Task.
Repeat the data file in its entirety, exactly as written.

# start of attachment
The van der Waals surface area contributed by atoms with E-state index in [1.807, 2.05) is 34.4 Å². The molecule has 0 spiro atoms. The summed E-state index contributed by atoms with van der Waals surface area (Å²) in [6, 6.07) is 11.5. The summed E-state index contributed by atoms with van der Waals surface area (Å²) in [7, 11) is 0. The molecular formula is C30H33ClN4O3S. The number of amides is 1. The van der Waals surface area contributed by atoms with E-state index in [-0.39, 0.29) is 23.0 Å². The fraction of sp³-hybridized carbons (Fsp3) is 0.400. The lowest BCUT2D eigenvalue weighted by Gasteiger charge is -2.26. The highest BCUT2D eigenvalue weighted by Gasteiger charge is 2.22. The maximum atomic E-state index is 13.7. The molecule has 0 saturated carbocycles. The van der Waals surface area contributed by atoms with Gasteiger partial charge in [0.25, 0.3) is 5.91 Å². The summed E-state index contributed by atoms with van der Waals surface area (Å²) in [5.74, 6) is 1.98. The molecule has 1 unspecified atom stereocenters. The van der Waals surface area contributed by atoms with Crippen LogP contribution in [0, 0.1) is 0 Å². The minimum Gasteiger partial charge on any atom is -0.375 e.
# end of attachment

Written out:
The van der Waals surface area contributed by atoms with E-state index in [1.807, 2.05) is 34.4 Å². The molecule has 0 spiro atoms. The summed E-state index contributed by atoms with van der Waals surface area (Å²) in [6, 6.07) is 11.5. The summed E-state index contributed by atoms with van der Waals surface area (Å²) in [7, 11) is 0. The molecular formula is C30H33ClN4O3S. The number of amides is 1. The van der Waals surface area contributed by atoms with E-state index in [-0.39, 0.29) is 23.0 Å². The fraction of sp³-hybridized carbons (Fsp3) is 0.400. The lowest BCUT2D eigenvalue weighted by Gasteiger charge is -2.26. The highest BCUT2D eigenvalue weighted by Gasteiger charge is 2.22. The maximum atomic E-state index is 13.7. The molecule has 0 saturated carbocycles. The van der Waals surface area contributed by atoms with Gasteiger partial charge in [0.25, 0.3) is 5.91 Å². The summed E-state index contributed by atoms with van der Waals surface area (Å²) in [5.74, 6) is 1.98. The molecule has 1 unspecified atom stereocenters. The van der Waals surface area contributed by atoms with Crippen LogP contribution in [0, 0.1) is 0 Å². The minimum Gasteiger partial charge on any atom is -0.375 e.